When I joined the corporate leagues I started doing lots of race pace intervals beginning at the start of spring, and I think that's why my 10000 m time improved.  Even so, the next year when I ran 28:03.92 I didn't think I was capable of running a time at that level.  At that stage I was just thinking of things in terms of working my way up the ladder and getting stronger, not to the point where I was seriously thinking about the Olympics or World Championships.  I ran the National Championships every year to try to make the national team, but I didn't really believe I was strong enough to do it.  I didn't think I was ready to go for it until 2008 or 2009.  That was when I started doing the training that made me feel, "This will get me there."

But from 2005 your 10000 m time slipped a bit.  It wasn't much, but it was enough to put the national team a little out of range.  You also had some injury problems.
If I thought about it now I'd say I was "just doing the training."  I had some Achilles pain and I don't think I was really consciously aiming for anything.  It wasn't that I had given up on trying to keep getting better.  I wanted to make the 2005 Helsinki and 2007 Osaka World Championships, but my training and my race results weren't matching up.  Even when I ran trial races to see what I could do, when it came to the main event I couldn't run well.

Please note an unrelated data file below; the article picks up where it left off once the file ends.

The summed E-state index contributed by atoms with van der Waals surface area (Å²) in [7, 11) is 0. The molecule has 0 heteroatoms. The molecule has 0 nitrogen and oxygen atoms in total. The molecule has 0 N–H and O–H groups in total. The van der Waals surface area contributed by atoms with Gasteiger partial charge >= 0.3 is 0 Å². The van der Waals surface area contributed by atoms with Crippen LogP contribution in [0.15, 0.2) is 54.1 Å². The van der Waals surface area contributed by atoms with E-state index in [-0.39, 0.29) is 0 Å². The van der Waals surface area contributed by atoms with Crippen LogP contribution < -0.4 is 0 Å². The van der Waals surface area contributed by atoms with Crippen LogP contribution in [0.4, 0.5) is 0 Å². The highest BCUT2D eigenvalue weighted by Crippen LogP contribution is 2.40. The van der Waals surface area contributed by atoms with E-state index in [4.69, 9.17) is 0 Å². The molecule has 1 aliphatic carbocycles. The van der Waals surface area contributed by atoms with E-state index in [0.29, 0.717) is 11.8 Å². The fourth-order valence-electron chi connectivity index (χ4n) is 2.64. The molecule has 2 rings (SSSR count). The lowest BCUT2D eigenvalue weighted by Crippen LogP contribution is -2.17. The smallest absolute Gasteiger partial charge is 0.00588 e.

I started having Achilles pain my third year at Toyota, 2005.  I was stepping up my training each year, and as the fatigue accumulated the pain started to come out.  Even when it hurt I kept on with the planned training and never really took any long period of time off, but in the winter of '05-'06 I finally got to the point where I couldn't train for two months.  That's when I couldn't run in the New Year Ekiden.  After that I had planned to run in the 2010 Tokyo Marathon, but after the New Year Ekiden that year I had pain in my Achilles and hip so my first marathon was a season late.

Even when you weren't in contention for the national team you stayed focused on moving up the ladder, and that must have been a source of competitive confidence.  When your 10000 m times were flat from 2005-2007 you must have been impatient to make progress.  In these circumstances at the National Championships 10000 m you finished 7th, 9th and 5th those years.  That showed your persistence.